What would flourishing look like in Conway's Game of Life?

post by sudhanshu_kasewa · 2020-05-12T11:22:31.089Z · score: 27 (11 votes) · LW · GW · 2 comments

This is a question post.

Contents

  Answers
    13 Raemon
    6 Daniel Kokotajlo
    5 Dagon
    4 Michaël Trazzi
    1 Cato the Eider
None
2 comments

I'm thinking of designing a reinforcement learning environment based on Conway's Game of Life (GoL). In it, at every timestep, an agent can change the state of some cells.

As is the case with most interesting RL problems, agent behaviour would be determined by the reward function.

In this scenario, I see some issues with simple reward functions:

1) Total life:

Something like this glider gun would represent a technically correct unbounded score, with a stream of lonely travellers in an interstaller abyss. Say we want to stick to a finite memory.


2) Highest density:

This is generation 50 of the Max spacefiller. The agent might find some way of maintaining the striped pattern from the middle. Uninspiring, to say the least; like
***spoiler alert*** being batteries in The Matrix.

Other reward functions might consider variation over time.


3) Some function with a penalty for static life:

Consider Karel's p177:

This oscillator has a period of 177 time steps. There's another one with p312, but I couldn't find a good-enough gif of it. Such patterns would likely game this reward specification too.

I've thought of a few other simple functions, which all look flawed in some obvious ways.

That's not to say there is some ungameable reward function. But I wonder, if each cell symbolically represented some small unit of sentience (say a single person, or a family, or a planet) what would flourishing look like?

Answers

answer by Raemon · 2020-05-12T20:45:21.583Z · score: 13 (5 votes) · LW(p) · GW(p)

Just wanted to say this question pinged my "huh, this is a neat question" detector. (I consider myself pretty confused about the broader topic so don't have good answers, but found your question neat because it tackled a problem at a level that where it still personally feels meaty to me)

Doublechecking my understanding of your "implied question" – it sounds like what you want is a reward function that is simple, but somehow analogous to the complexity of human value? And it sounds like maybe the underspecified bit is "you, as a human, have some vague notion that some sorts of value-generation are 'cheating'", and your true goal is "the most interesting outcome that doesn't feel like Somehow Cheating to me?"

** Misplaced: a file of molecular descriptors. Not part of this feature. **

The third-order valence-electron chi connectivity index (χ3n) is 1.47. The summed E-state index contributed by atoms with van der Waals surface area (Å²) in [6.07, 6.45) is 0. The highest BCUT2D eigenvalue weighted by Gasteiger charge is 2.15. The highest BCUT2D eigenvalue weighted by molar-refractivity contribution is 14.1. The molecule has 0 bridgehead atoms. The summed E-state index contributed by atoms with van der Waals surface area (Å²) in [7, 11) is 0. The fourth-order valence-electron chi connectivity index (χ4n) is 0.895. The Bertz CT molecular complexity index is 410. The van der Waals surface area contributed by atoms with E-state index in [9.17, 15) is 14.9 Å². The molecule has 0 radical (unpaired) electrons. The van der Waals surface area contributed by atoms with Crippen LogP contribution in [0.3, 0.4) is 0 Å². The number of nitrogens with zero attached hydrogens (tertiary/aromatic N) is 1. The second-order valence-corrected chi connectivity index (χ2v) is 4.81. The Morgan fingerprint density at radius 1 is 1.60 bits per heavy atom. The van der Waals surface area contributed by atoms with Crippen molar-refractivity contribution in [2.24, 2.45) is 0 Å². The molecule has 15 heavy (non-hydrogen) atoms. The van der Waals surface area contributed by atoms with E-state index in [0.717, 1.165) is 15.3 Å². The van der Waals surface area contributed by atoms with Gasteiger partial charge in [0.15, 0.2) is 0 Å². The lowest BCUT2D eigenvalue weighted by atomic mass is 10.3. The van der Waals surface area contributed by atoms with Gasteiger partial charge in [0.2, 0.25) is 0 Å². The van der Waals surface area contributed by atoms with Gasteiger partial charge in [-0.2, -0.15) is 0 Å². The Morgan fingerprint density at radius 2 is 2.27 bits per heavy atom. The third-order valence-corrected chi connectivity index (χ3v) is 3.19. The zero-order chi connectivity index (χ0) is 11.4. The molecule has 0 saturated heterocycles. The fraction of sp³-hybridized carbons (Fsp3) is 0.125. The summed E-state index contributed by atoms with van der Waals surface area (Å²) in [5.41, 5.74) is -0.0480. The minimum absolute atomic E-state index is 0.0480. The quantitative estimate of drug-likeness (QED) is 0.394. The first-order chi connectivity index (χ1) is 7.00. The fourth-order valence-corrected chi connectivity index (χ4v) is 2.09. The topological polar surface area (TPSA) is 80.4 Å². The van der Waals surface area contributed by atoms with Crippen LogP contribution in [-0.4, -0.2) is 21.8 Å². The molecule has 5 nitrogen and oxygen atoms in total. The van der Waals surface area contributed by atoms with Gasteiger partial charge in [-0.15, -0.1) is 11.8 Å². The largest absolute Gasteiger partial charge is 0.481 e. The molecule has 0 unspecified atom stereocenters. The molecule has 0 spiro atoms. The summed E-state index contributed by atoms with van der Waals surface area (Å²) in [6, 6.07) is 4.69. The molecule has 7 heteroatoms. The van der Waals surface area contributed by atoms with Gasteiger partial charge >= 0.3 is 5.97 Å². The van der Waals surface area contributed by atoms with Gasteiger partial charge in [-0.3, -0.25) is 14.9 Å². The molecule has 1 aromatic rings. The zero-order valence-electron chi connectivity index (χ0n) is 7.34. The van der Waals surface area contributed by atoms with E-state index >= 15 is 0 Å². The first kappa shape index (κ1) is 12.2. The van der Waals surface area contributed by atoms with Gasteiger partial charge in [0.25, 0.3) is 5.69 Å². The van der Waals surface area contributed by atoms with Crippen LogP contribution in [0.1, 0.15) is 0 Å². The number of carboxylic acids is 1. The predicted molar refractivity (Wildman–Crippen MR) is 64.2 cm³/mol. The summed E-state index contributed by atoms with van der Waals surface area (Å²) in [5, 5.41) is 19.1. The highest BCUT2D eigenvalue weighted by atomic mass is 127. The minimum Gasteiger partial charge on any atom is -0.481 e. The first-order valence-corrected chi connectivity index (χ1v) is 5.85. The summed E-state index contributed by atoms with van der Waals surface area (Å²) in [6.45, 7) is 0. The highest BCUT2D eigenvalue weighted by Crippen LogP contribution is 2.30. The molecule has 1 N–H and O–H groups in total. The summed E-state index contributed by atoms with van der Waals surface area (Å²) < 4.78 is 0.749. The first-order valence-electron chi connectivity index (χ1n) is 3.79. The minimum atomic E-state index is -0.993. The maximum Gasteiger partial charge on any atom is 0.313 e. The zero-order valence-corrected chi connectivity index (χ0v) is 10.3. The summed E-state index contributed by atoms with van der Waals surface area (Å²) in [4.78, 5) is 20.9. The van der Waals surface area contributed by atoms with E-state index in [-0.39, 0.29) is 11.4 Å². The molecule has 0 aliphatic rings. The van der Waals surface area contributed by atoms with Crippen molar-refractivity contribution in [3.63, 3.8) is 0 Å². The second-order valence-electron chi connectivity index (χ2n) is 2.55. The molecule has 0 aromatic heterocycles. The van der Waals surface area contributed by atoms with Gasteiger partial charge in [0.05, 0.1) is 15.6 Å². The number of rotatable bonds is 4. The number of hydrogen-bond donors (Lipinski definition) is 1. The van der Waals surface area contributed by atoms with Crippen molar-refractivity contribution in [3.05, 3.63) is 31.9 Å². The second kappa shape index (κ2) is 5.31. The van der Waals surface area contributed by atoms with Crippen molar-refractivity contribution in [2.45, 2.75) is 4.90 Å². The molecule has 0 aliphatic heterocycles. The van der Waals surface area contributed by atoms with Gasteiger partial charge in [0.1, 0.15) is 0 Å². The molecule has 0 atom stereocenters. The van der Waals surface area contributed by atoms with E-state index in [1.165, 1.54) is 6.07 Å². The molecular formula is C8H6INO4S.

Some thoughts I have at the moment:

  • I think the actual direct comparison between Game of Life and Real Life is "one cell == an atom" (or some small physical particular", rather than one cell representing a bit of sentience, or even a single biological cell). I'd expect truly analogous "value" in Game of Life to look less like 'stuff happening' and more like "Particular types of patterns are more common, without being too repetitive." (i.e. in real life, I don't optimize "atoms moving around", I optimize for something more like "larger patterns of atoms doing particular things")
  • Assuming "one cell = minimum viable bit of value-weight", there are still some questions I'd struggle with here that seem analogous to my philosophical confusions about human-value. How 'good' is it to have a repeating loop of, say, a billion flourishing human lives? Is it better than a billion human lives that happens exactly once and ends?"
  • To some degree, I think "moral value" (or, "value") in real life is about the process of solving "what is valuable and how to do I get it?", and gaining more value depends somewhat on that question being "unsolved". I'm not sure, if I knew exactly what value was with infinite compute, that there would be as much point to actually having it.

If I'm taking your current (implied?) assumptions of "one cell == minimum viable value-weight", and "the goal is to have as simple a function you can that sort of 'feels like it's getting at something analogous to human value", I think the answer of "maximize the number of unique states that happen before things start looping" (maybe with a finite board, so that gliders-guns can't "game" the system by generating technically infinite 'variety'?)

In this case it might mean that the system optimizes either for true continuous novelty, or the longest possible loop?

I do suspect that figuring out which of your assumptions are "valid" is an important part of the question here.

comment by sudhanshu_kasewa · 2020-05-14T16:29:47.702Z · score: 7 (4 votes) · LW(p) · GW(p)